These days, technology has advanced to the point that hidden cameras and microphones are both more powerful and less expensive than ever before. If you have a sneaking suspicion (no pun intended) that you’re being watched in sensitive environments such as at work or at home, there’s a very real possibility that you may be right. However, this doesn’t mean that you’re completely powerless.

If you want to detect any hidden cameras or microphones in any environment that you fear may be compromising your privacy, there are a few key techniques that you can use.

Common Sense Is Your Ally

One of the best ways to detect hidden cameras and microphones in nearly any environment is to let a little good, old-fashioned common sense be your guide. Ask yourself the following question — “if I were trying to secretly record someone, where would I have to place a camera to do it?”

If you’re worried about someone secretly recording you while you’re sitting at your desk in your office, for example, take a look around the room and carefully examine your surroundings. Where would a camera lens have to be placed to accurately collect sensitive information? How far across the room would it have to be before the footage was useless? If you were worried about someone recording your phone calls, how close to the actual phone would a microphone have to be to accomplish this goal?

Likewise, think about the types of cameras that people might be hiding. To continue to use the example of your office, has anything been moved recently that you found suspicious? Has a new desk clock or USB charger shown up in the room that wasn’t there before? Did a fancy new pen recently make an appearance in the pen and pencil holder on your desk that you don’t recognize? Hidden cameras and microphones could potentially be placed inside all of these types of devices, so take a close look for anything that could be a prime candidate for surveillance.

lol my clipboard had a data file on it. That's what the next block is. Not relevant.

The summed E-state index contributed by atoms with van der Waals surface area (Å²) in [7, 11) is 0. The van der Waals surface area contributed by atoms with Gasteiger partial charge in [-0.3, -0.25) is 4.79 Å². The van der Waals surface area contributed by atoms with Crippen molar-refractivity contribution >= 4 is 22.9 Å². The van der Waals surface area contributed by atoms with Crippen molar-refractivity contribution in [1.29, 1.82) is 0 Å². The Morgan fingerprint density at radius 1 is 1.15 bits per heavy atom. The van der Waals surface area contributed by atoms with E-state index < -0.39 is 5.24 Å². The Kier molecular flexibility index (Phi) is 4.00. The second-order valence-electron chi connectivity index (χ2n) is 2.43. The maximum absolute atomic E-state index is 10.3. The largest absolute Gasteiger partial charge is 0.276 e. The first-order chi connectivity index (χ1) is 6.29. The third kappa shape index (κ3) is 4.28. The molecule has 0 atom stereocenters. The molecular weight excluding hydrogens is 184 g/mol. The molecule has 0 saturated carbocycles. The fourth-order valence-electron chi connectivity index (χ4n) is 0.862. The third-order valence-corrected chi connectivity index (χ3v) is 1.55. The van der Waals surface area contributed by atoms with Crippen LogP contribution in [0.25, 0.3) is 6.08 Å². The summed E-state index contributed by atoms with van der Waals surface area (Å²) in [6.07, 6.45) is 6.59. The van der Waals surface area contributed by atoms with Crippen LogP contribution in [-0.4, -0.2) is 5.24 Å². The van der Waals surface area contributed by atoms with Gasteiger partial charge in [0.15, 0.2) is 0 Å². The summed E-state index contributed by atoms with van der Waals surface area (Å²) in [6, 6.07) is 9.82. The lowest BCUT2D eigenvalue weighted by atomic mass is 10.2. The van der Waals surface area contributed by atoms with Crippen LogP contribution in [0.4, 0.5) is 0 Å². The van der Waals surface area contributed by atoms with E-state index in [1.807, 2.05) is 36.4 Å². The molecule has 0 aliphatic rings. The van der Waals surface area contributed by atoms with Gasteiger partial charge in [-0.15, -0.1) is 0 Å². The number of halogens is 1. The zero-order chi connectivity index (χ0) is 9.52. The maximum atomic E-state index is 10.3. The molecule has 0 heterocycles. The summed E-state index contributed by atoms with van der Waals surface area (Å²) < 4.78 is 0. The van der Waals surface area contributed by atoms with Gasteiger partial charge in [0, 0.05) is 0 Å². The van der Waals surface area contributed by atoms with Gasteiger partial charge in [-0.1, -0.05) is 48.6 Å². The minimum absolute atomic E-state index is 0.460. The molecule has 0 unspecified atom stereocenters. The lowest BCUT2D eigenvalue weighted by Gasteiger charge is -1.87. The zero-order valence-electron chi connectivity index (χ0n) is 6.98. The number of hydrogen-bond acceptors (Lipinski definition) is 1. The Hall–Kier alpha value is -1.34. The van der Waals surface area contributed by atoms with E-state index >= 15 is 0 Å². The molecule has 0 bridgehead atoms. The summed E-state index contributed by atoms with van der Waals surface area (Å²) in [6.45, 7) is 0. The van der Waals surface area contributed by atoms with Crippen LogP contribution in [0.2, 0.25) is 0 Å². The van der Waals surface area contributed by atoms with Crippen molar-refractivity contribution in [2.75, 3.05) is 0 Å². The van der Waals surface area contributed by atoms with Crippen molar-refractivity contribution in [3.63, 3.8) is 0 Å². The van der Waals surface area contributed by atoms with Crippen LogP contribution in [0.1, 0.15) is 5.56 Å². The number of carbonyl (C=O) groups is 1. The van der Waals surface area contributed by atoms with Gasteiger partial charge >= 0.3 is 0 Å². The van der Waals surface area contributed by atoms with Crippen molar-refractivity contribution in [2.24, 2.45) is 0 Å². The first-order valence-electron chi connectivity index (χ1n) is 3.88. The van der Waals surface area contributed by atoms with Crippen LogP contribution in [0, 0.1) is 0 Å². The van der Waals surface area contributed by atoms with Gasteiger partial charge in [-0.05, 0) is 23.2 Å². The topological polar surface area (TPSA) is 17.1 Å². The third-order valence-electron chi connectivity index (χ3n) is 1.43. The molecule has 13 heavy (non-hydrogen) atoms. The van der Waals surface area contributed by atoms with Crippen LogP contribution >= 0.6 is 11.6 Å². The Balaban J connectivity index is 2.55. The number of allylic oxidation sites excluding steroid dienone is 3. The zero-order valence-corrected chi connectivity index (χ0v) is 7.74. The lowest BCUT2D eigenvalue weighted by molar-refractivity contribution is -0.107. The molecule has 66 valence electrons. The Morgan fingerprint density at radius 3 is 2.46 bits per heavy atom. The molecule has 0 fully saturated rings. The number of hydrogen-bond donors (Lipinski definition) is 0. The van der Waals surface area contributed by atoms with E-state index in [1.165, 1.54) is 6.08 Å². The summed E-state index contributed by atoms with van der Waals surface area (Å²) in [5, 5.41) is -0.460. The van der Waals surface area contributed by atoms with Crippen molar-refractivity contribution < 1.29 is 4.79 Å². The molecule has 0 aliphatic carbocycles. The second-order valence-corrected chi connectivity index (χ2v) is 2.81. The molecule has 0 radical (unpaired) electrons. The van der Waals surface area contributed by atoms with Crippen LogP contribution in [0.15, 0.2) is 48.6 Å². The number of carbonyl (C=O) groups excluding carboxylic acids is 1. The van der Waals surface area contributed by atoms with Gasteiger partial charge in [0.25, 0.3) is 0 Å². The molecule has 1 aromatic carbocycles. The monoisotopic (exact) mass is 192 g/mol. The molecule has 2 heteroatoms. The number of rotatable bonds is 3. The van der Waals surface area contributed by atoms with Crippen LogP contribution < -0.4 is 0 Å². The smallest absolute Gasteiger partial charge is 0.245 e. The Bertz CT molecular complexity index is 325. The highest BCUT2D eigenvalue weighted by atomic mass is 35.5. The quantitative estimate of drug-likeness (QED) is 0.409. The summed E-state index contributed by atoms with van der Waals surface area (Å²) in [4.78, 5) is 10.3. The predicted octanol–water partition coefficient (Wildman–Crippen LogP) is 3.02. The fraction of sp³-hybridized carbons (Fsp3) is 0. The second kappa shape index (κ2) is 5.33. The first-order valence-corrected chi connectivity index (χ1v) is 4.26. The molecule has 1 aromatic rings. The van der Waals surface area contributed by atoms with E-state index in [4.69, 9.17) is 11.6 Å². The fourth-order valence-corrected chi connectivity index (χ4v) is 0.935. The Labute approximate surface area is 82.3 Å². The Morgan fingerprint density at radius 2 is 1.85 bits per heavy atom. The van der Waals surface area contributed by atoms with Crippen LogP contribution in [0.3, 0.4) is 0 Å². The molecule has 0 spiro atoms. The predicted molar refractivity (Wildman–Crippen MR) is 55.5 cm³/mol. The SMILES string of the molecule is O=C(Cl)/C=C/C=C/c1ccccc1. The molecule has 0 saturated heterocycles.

Another particularly helpful trick of the trade is to walk into the room that you think may be under surveillance and immediately turn off all the lights. Shut all the windows and make the room as dark as you possibly can. Do you notice any red or green LED lights anywhere? Many modern-day hidden cameras still have indicator lights when they’re in operation to let the user know that they’re actually working. This isn’t a design flaw, by any means, but it is something that you can definitely use to your advantage.

When All Else Fails, Use Technology

Common sense is a great asset to have in your quest to detect hidden cameras and microphones, but at a certain point, you’re going to need to dig a little deeper. If the person who you think may be watching you is particularly savvy, they’ll know how to hide a device so you’ll never find it — even if you specifically go looking for it. For those types of situations, you’ll want to employ a wide range of different counter-surveillance tools, depending on the extent of the issue you may be dealing with.

Many different companies sell signal detectors, such as those that identify RF signals or Wi-Fi signals, that are perfect for doing a sweep of any environment for bugs. If a hidden camera or microphone is using wireless signals to broadcast data back to its source, these powerful little devices will help you put a stop to it.

Likewise, you can also purchase a lens finder from many online stores that perform a similar function. They’ll help you properly scan your room and identify any camera lens that may be present, even those that are all but invisible to the naked eye. You can then manually remove the lens and take steps to avoid this type of situation in the future.